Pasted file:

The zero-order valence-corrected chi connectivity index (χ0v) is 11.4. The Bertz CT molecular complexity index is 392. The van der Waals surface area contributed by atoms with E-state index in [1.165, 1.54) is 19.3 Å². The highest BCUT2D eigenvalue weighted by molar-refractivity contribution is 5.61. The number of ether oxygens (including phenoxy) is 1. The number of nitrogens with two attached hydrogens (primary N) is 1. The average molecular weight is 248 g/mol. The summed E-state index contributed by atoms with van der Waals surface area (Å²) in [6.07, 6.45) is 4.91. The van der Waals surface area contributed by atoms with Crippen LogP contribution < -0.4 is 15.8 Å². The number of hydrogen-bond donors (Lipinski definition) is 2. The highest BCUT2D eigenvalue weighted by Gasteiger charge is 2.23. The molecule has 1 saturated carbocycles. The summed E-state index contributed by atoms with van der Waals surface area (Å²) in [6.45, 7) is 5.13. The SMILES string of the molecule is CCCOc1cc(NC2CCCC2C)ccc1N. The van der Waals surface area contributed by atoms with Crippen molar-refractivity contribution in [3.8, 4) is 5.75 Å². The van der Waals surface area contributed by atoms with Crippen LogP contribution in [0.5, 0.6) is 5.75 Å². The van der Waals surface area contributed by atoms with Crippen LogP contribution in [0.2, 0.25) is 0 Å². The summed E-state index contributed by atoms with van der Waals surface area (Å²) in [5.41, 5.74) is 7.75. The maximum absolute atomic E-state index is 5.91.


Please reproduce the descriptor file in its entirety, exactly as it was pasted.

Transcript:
The zero-order valence-corrected chi connectivity index (χ0v) is 11.4. The Bertz CT molecular complexity index is 392. The van der Waals surface area contributed by atoms with E-state index in [1.165, 1.54) is 19.3 Å². The highest BCUT2D eigenvalue weighted by molar-refractivity contribution is 5.61. The number of ether oxygens (including phenoxy) is 1. The number of nitrogens with two attached hydrogens (primary N) is 1. The average molecular weight is 248 g/mol. The summed E-state index contributed by atoms with van der Waals surface area (Å²) in [6.07, 6.45) is 4.91. The van der Waals surface area contributed by atoms with Crippen LogP contribution < -0.4 is 15.8 Å². The number of hydrogen-bond donors (Lipinski definition) is 2. The highest BCUT2D eigenvalue weighted by Gasteiger charge is 2.23. The molecule has 1 saturated carbocycles. The summed E-state index contributed by atoms with van der Waals surface area (Å²) in [6.45, 7) is 5.13. The SMILES string of the molecule is CCCOc1cc(NC2CCCC2C)ccc1N. The van der Waals surface area contributed by atoms with Crippen molar-refractivity contribution in [3.8, 4) is 5.75 Å². The van der Waals surface area contributed by atoms with Crippen LogP contribution in [0.5, 0.6) is 5.75 Å². The van der Waals surface area contributed by atoms with Crippen LogP contribution in [0.2, 0.25) is 0 Å². The summed E-state index contributed by atoms with van der Waals surface area (Å²) in [5.41, 5.74) is 7.75. The maximum absolute atomic E-state index is 5.91.